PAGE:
“Love does not begin and end the way we seem to think it does. Love is a battle, love is a war; love is a growing up.” James Baldwin 1924-1987

There is perhaps no greater prose in American literature than that written by James Baldwin.  His insight on the conundrum of Black identity, the Church and sexuality in America was seamlessly blended with realism and a call to action. With classics like Go Tell it on the Mountain and The Fire Next Time, the writer and activist held a mirror up to the darkest parts of this country, as well as the redemptive quality of our collective will to survive, despite everything. And for Baldwin, that everything was more than just racial constructs and poverty; it was a digging into a kind of love seemingly always just outside of our grasp but ever beautiful. It was a need for something outside of language that lingered on pages and on sidewalks in Paris that he often roamed.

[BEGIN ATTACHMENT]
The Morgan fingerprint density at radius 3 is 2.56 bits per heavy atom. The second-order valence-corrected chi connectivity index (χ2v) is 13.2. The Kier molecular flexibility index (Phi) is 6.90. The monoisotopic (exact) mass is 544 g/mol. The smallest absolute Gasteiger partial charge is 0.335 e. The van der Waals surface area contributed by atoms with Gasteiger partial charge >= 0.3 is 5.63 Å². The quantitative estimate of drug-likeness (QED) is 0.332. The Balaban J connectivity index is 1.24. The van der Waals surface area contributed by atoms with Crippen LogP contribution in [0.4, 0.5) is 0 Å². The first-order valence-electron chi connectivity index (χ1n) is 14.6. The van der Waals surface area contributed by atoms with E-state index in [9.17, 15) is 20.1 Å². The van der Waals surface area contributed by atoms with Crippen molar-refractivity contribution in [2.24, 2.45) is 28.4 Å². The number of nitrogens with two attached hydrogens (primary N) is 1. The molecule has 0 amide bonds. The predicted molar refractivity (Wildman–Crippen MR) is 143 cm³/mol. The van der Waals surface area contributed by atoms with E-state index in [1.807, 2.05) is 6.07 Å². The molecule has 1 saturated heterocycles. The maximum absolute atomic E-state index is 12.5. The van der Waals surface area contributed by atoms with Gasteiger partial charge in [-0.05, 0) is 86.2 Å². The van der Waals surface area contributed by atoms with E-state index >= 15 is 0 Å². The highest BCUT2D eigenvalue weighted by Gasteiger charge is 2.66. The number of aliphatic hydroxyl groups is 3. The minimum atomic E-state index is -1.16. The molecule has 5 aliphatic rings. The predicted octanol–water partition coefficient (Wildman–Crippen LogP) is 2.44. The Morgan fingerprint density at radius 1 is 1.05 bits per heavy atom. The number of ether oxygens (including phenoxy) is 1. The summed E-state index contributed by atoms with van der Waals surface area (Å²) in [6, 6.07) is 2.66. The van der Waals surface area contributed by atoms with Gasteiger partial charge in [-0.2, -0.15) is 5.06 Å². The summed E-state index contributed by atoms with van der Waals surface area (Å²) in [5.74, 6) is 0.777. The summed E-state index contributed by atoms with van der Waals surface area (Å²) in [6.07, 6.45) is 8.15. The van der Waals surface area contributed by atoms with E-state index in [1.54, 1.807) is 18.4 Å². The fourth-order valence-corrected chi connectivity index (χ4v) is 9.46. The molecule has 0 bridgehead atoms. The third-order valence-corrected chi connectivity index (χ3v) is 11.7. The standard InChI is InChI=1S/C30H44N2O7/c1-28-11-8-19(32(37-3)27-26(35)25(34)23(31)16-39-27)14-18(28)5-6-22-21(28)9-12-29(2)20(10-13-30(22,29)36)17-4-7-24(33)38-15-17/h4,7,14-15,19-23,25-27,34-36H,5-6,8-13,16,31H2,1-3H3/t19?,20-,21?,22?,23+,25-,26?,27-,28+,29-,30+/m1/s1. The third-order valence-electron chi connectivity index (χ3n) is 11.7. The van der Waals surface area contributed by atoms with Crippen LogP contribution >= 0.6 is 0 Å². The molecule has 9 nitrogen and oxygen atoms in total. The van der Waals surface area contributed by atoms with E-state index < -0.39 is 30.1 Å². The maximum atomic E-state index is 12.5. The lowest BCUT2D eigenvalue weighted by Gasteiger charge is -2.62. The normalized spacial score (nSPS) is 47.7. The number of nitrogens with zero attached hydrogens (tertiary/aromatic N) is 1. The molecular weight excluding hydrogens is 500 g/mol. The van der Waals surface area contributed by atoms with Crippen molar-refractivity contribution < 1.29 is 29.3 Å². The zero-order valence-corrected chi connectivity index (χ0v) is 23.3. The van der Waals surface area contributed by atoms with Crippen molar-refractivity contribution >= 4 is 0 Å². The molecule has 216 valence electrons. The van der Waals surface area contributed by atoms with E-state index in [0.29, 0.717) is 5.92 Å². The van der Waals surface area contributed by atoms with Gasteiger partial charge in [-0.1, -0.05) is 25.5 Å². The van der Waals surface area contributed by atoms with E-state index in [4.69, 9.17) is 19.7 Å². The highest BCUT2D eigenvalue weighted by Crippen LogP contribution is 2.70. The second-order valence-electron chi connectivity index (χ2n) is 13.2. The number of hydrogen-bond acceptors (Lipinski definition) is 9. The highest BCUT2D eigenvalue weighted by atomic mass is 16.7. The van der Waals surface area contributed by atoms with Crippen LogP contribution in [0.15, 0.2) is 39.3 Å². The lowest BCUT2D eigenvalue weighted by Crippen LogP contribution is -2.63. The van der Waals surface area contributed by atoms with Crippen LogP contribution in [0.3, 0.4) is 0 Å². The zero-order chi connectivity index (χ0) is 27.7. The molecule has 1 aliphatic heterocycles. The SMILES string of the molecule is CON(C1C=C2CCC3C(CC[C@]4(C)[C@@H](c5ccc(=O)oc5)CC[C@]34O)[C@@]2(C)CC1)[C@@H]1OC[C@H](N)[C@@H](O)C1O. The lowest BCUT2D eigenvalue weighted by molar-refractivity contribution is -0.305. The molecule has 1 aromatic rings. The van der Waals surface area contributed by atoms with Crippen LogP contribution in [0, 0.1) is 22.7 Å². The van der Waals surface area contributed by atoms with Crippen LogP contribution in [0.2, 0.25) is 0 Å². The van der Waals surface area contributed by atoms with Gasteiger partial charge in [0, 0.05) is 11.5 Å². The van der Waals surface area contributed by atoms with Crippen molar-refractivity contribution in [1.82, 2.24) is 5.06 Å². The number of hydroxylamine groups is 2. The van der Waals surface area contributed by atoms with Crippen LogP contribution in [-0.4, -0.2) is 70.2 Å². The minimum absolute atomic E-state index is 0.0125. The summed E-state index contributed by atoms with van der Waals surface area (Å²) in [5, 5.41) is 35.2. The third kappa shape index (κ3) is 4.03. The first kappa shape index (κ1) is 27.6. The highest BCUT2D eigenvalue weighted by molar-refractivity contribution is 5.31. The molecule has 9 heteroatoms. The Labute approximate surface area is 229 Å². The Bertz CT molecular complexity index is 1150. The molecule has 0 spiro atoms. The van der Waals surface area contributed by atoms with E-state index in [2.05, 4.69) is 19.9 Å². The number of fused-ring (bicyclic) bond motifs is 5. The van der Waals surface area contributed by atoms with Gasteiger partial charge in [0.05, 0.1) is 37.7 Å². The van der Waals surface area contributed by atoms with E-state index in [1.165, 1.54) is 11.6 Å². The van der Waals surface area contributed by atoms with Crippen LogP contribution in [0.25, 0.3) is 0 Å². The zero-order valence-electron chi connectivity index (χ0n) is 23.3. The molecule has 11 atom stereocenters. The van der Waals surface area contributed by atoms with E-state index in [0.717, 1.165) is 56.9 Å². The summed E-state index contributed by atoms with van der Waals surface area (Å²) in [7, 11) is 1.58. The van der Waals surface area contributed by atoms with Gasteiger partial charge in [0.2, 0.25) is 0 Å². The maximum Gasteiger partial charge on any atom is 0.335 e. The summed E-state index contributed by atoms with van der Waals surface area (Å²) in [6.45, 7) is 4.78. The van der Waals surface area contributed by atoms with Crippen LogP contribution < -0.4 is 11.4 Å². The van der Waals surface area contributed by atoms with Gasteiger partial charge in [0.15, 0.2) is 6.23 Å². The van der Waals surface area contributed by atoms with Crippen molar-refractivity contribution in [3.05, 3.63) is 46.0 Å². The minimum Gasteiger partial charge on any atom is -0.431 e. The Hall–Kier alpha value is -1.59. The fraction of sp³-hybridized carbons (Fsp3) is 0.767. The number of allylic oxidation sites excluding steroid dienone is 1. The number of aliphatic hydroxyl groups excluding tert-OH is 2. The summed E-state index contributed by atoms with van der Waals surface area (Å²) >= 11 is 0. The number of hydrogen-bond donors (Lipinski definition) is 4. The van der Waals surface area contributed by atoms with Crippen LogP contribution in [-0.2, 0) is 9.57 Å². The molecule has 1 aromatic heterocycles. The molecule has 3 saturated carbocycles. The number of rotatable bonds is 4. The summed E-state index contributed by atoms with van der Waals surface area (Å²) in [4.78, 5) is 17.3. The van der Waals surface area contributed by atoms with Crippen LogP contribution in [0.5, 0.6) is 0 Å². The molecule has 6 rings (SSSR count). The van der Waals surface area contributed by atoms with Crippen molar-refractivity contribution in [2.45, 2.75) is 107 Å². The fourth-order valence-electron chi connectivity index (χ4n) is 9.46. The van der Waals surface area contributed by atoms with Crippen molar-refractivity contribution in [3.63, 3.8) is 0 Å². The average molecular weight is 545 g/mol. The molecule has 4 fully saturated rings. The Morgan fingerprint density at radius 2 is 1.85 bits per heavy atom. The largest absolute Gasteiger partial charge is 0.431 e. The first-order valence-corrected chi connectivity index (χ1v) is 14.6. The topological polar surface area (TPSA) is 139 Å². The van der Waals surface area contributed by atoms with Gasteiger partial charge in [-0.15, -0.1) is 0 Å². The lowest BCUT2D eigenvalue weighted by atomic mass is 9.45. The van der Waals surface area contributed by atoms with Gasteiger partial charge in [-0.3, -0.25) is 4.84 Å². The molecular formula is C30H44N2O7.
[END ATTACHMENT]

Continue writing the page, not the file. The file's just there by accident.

Baldwin would have been 90 years old this year, and his words are still as poignant and relevant today. This month, New York Live Arts will kick off a city-wide celebration of Baldwin’s life in the festival “Live Ideas: James Baldwin, This Time!” The 18 events will take place from April 23-27 and include theater work Nothing Personal, based on the 1964 collaborative book by James Baldwin and Richard Avedon, an original video installation, inspired by the writings of Baldwin, by contemporary visual artist Hank Willis Thomas and daily readings of Baldwin’s classics by artists such as Komunyakaa and Suzan-Lori Parks.

Many of the events are free, and are sure to be revelatory to both Baldwin followers and newbies alike.

Said Bill T. Jones, Executive Artistic Director of New York Live Arts, “James Baldwin is a unique and indispensable voice in twentieth-century art and ideas. He continues to shed light on the painful truths of our society, engaging us as almost no other figure does in the intractable conversation at the intersection of class, race, sex and violence. There were other powerful artists and social justice thinkers in his era, but what set James Baldwin apart was his ability to address, in terms at once poetic and visceral, what we can only call ‘Americanism.’

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